The story of a trafficking victim

More than 200 years ago the British House of Commons passed historic legislation to make the slave trade illegal, but sadly, the reality today is that slavery still exists in towns, cities and the countryside across the world, including here in the UK.

The scale of this hidden crime is significant – Home Office research estimates that in 2013 the number of potential victims in the UK was between 10,000 and 13,000. This number not only represents those trafficked into the UK from abroad, but adults and children from Britain too.

Case study: Sarita from Nigeria

Sarita grew up in Nigeria with her parents and siblings and her family scraped a living by selling bean cakes by the side of the road.

Over the course of five years, Sarita and her mother were befriended by a man who would regularly buy their goods. Trusting the man, the family agreed to Sarita travelling with him to Europe to find work as a waitress or a nanny.

She was presented with a passport and travel documents with a different date of birth. The man explained this was simply to overcome the fact she was too young to work abroad.

He reassured Sarita’s mother, who was anxious about paying back the money for her travel, that Sarita’s wages would soon cover this.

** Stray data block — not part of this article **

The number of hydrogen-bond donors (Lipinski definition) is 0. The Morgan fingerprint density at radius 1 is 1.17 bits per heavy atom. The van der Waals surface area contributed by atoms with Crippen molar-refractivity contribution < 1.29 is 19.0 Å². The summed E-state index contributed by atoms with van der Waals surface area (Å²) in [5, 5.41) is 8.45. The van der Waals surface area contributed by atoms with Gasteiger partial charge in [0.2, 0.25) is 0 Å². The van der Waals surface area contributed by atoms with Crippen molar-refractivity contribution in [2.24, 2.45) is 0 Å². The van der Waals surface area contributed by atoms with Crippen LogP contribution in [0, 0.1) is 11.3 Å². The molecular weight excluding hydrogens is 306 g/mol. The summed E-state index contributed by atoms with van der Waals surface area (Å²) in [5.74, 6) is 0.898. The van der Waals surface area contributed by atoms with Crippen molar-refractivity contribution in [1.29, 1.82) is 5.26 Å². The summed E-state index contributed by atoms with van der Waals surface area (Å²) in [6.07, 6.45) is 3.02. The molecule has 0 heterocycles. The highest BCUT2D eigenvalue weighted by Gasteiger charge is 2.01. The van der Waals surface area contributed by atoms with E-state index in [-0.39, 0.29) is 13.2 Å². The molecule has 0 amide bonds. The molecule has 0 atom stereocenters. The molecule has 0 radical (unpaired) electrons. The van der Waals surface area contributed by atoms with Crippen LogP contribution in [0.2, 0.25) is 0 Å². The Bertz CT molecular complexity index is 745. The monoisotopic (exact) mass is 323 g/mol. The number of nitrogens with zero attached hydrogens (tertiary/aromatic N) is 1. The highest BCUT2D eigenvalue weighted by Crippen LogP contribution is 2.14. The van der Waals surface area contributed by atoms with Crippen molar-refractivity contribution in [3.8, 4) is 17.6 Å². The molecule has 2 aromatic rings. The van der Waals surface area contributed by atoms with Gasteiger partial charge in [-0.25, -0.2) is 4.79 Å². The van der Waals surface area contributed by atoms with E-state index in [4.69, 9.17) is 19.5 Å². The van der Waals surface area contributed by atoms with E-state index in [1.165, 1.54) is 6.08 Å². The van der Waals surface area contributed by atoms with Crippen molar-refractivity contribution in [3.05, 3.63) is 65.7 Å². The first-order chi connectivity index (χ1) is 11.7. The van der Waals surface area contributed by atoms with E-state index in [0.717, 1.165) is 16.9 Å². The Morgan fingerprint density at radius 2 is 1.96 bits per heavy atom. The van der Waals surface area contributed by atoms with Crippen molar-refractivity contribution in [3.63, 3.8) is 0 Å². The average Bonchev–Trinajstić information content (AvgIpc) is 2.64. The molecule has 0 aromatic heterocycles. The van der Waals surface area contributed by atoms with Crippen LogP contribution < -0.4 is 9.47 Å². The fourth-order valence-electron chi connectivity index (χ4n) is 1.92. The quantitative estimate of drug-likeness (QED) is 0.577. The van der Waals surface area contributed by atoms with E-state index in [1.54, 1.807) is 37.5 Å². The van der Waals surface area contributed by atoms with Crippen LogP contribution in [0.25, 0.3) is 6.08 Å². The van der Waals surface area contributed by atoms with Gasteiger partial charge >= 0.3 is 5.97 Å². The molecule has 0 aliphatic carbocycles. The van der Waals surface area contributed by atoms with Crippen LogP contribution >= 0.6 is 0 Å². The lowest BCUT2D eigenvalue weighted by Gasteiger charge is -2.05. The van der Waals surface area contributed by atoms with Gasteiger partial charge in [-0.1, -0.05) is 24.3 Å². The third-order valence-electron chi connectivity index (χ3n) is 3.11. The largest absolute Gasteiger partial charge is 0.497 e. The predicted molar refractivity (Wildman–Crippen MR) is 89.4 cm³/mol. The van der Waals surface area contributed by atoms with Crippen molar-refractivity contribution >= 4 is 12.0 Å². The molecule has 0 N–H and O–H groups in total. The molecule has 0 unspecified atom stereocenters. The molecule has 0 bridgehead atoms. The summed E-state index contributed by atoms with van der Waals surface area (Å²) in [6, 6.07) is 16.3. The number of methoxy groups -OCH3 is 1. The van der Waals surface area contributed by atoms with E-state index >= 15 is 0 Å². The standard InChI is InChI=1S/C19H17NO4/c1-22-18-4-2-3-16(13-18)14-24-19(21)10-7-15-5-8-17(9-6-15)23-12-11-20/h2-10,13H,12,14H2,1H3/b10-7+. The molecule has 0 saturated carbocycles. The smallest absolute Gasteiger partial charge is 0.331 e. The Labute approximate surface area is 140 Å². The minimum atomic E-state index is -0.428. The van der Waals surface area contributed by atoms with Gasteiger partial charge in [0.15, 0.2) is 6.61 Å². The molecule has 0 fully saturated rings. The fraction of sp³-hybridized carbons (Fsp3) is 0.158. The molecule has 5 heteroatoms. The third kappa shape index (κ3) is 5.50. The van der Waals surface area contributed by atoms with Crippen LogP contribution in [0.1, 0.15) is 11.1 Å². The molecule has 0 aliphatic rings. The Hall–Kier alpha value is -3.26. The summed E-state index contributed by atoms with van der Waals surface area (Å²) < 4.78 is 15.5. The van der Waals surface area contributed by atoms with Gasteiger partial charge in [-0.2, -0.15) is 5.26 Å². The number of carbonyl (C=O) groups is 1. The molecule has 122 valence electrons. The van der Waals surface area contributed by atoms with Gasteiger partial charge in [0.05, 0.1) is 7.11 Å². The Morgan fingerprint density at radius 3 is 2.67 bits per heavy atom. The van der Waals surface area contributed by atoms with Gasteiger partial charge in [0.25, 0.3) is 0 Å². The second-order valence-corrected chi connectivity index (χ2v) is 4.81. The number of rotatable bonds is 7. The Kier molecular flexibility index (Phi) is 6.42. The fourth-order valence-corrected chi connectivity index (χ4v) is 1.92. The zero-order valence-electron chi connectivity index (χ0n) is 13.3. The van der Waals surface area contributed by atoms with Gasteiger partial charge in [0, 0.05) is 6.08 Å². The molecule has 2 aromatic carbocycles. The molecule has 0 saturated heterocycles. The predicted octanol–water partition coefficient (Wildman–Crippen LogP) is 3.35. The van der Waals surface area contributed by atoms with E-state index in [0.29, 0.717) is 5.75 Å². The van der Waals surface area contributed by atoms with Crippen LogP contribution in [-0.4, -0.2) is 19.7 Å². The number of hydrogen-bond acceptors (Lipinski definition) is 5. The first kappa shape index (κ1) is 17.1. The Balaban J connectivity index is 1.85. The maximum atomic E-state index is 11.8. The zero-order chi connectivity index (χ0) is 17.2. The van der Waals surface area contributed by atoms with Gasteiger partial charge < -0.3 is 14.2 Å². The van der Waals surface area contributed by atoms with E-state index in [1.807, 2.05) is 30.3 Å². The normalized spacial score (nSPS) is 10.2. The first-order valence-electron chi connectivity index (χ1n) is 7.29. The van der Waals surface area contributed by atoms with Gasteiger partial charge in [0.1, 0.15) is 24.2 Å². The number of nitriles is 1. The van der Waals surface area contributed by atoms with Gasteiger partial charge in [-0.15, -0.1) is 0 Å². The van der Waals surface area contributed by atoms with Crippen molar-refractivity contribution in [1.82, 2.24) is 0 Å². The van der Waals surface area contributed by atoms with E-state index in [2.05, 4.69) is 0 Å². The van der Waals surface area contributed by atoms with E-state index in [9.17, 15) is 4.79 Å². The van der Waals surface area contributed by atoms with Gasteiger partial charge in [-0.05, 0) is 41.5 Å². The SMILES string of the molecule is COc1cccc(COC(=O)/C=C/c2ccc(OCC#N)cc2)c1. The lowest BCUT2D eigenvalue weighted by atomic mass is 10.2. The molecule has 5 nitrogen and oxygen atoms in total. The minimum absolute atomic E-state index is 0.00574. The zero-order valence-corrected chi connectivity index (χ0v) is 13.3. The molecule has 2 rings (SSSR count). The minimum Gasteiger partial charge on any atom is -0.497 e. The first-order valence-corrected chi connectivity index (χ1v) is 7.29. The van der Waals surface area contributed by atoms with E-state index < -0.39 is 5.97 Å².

Before leaving Nigeria, Sarita was taken to a ritualistic ‘juju’ ceremony in Nigeria to make her afraid of disobeying the man.

Along with four other women, Sarita travelled with her trafficker to Germany, where they were taken to a large house. The trafficker became instantly aggressive and told the women that they would have to work as prostitutes to pay back their travel costs.

Sarita was devastated. She was threatened with violence and humiliation to her family should she ever try to escape, and she was assaulted if she did not willingly comply with the prostitution.

Brought to the UK, her exploitation continued. On one occasion she was tricked into taking a drugged drink and regained consciousness to find two men raping her.

One day, seeing an opportunity to escape, the women panicked and ran into the street and became separated. Frightened and vulnerable, Sarita was helped to a police station where staff and solicitors referred her to The Salvation Army.

At a safe-house she received much needed counselling and legal support to grant her refugee status. Staff helped her find somewhere to live and gave her opportunities for training.

By the time Sarita left the safe-house staff has witnessed a remarkable transformation in her manner and attitude to life. She is now living independently and is studying, and recently went on an apprenticeship scheme for a major UK supermarket group.

Help us put an end to modern slavery by reporting via 101 today, or find more information here .

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